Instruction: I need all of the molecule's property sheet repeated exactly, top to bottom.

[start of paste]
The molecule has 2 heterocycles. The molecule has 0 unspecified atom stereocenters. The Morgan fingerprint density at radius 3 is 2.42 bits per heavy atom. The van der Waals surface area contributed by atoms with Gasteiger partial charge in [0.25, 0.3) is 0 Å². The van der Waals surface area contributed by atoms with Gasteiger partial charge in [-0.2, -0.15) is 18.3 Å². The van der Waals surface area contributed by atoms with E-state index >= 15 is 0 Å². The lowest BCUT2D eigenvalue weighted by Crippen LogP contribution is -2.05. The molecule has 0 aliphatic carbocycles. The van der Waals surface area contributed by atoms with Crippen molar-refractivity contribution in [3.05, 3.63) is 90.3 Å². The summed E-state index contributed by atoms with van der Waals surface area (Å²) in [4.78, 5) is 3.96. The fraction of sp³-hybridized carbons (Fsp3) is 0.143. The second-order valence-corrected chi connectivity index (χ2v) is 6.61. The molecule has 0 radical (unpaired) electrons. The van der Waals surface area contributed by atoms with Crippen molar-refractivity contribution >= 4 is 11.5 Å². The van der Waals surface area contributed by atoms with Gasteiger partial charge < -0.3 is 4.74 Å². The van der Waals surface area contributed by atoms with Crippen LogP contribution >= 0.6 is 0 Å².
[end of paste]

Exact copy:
The molecule has 2 heterocycles. The molecule has 0 unspecified atom stereocenters. The Morgan fingerprint density at radius 3 is 2.42 bits per heavy atom. The van der Waals surface area contributed by atoms with Gasteiger partial charge in [0.25, 0.3) is 0 Å². The van der Waals surface area contributed by atoms with Gasteiger partial charge in [-0.2, -0.15) is 18.3 Å². The van der Waals surface area contributed by atoms with E-state index >= 15 is 0 Å². The lowest BCUT2D eigenvalue weighted by Crippen LogP contribution is -2.05. The molecule has 0 aliphatic carbocycles. The van der Waals surface area contributed by atoms with Crippen molar-refractivity contribution in [3.05, 3.63) is 90.3 Å². The summed E-state index contributed by atoms with van der Waals surface area (Å²) in [4.78, 5) is 3.96. The fraction of sp³-hybridized carbons (Fsp3) is 0.143. The second-order valence-corrected chi connectivity index (χ2v) is 6.61. The molecule has 0 radical (unpaired) electrons. The van der Waals surface area contributed by atoms with Crippen molar-refractivity contribution >= 4 is 11.5 Å². The van der Waals surface area contributed by atoms with Gasteiger partial charge < -0.3 is 4.74 Å². The van der Waals surface area contributed by atoms with Crippen LogP contribution >= 0.6 is 0 Å².